By Sophie Brigstocke, Nurturing Birth Owner and Doula Training Facilitator
There's a lot that's said about birth plans. Are you thinking of making a birth plan but are not sure whether it's right for you? Should you write a birth plan?
A couple of years ago I decided to read the autobiographical tale “It’s Going to Hurt” by Adam Kay. In it he recounts his journey as a junior doctor, choosing to specialize in obstetrics and gynaecology. It was interesting, and challenging, to read his thoughts around birth and how to support labouring women and people as an Obstetrician. It’s perhaps not surprising that a lot of his views about birth are quite different to mine.
In the book I was quite affected by a passage in which he wrote about a woman who came in with what he described as a nine-page long laminated birth plan. Kay writes, "Two centuries of obstetricians have found no way of predicting the course of a labour, but a certain denomination of floaty-dressed mother seems to think she can manage it easily. Needless to say, this particular woman's birth plan has gone right up the fuck." Kay clearly does not believe in the value of a birth plan.
Some time ago we put a post on Instagram which got the most traction, comments, likes of anything we’d posted to that point.
The post was a comment, "The power of a birth plan isn't the actual plan. It's the process of becoming educated about all your options." And I couldn’t agree more.
I don't love the word plan. I tend to talk about birth preferences or birth wishes with my clients. Of course, birth plans aren’t quite like planning your wedding when you know that you're going to enjoy canapés and champagne at 2.30pm, having said your vows at 1pm and knowing that speeches are scheduled to start at 4pm. It isn't and cannot be like that.
So what is the value of a birth plan/preferences or wishes?
Spending time in pregnancy exploring your beliefs, feelings and options gives you a chance to educate and inform yourself, empowering you to make choices that feel right for you and your family. It means that when you are in that birth situation for the first time the things that come up aren't necessarily a complete surprise.
I would always encourage people, if they feel so inclined, to write things down in preparation for their birth. Not necessarily focusing on areas that are totally prescriptive such as “I will do this, I will do that”, as we don't actually know how the body is going to respond or how we're going to feel in labour, but with a focus on, “These are the things that matter to me”.
So, if it matters to you that there aren't male medics in the room, let’s write it down. If you don’t want to have regular vaginal examinations (or any at all), let's add this to the plan.
There may be very personal reasons behind someone’s decisions based on previous experiences. No-one ever needs to justify their choices with care providers. In the UK we have human rights when it comes to birthing. What happens to our body is our choice. In my experience as a doula the people and families I have supported have often shared their reasons with me and therefore I have been able to advocate in the birth room. After all, what do we want more than anything else? People being treated with compassionate and respectful care.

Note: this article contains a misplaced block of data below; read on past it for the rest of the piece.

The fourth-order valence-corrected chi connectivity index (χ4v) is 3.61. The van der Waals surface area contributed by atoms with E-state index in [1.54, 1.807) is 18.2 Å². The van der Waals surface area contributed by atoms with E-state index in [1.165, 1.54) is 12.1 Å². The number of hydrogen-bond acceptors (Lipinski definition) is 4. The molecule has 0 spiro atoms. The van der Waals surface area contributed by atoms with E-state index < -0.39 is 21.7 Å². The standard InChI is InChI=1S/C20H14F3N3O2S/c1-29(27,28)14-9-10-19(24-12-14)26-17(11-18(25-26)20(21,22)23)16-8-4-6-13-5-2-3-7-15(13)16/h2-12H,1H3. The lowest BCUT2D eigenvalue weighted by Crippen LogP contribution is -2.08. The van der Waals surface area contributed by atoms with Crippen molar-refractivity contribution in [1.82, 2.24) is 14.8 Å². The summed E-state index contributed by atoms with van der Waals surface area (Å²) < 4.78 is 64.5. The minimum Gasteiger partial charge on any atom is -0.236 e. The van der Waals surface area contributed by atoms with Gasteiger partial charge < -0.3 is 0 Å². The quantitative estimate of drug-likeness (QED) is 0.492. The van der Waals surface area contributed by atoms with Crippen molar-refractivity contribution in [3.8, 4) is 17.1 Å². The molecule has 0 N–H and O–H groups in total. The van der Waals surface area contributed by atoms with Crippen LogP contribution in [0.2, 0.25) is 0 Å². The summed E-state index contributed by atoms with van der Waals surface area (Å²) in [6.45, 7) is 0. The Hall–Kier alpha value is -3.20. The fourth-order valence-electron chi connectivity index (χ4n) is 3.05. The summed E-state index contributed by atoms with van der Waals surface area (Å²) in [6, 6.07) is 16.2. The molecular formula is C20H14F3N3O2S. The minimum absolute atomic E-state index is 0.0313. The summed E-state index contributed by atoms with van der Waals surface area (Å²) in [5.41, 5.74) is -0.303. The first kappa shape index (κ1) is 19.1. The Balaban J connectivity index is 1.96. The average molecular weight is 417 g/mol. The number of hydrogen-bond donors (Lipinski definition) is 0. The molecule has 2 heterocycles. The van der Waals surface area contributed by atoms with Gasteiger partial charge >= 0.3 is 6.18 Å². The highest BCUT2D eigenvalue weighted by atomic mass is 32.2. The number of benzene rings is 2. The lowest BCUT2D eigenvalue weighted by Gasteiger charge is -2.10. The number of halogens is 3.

That is where a doula is so invaluable. In the course of labour, which often has its interesting wiggles, turns and unpredictability, you have somebody there who is able to help you to make informed decisions, knowing how to access relevant, evidence-based information. Generally I like to chat through a lot of different options during pregnancy in preparation for a variety of paths that labour may follow. A doula can also remind you of the conversations that you've had antenatally which is so helpful when trying to make decisions under pressure.
There are times in a labour when things deviate from the “plan” or something unexpected happens. Understandably this can give rise to emotional responses, perhaps fear or worry, grief or sadness. Having someone with you who knows your birth plan, your hopes, dreams and expectations is invaluable. As doulas we go a step further – holding the space, listening, validating and acknowledging your feelings.
Ultimately, the value of a birth plan for me is in supporting people to best prepare for their labour experience, taking in to account the many different options and variations there may be. When these documents, which have often been thoughtfully and lovingly created, are read and understood it can lead to far more individualised care, rather than a conveyer belt approach which treats everyone the same. We are not all the same – we are nuanced and have profoundly different experiences of life and we deserve to have the best possible experiences in birth.
Nurturing Birth’s article about your rights to consent to, or decline treatment in birth: https://nurturingbirth.co.uk/basics-of-consent-in-birth/
The AIMS Guide to Your Rights in Pregnancy and Birth: https://www.aims.org.uk/shop/item/aims-guide-to-your-rights-in-pregnancy-and-birth
Nurturing Birth’s review of the AIMS books on Rights in Birth: https://nurturingbirth.co.uk/your-rights-pregnancy-birth/
Useful Birth Information pages from AIMS which can help you to make your birth plan: https://www.aims.org.uk/information/page/1
Useful Factsheets from Birthrights which can help you to plan your birth: https://www.birthrights.org.uk/factsheets/
Emma Ashworth (Birth Rights Consultant) Instagram: https://www.instagram.com/emma_ashworth_birth_rights/
Sophie Brigstocke runs the doula training organisation, Nurturing Birth. She's also a doula and a breastfeeding peer supporter.
Looking for a doula to support your birth? Visit the Nurturing Birth Directory to find a doula!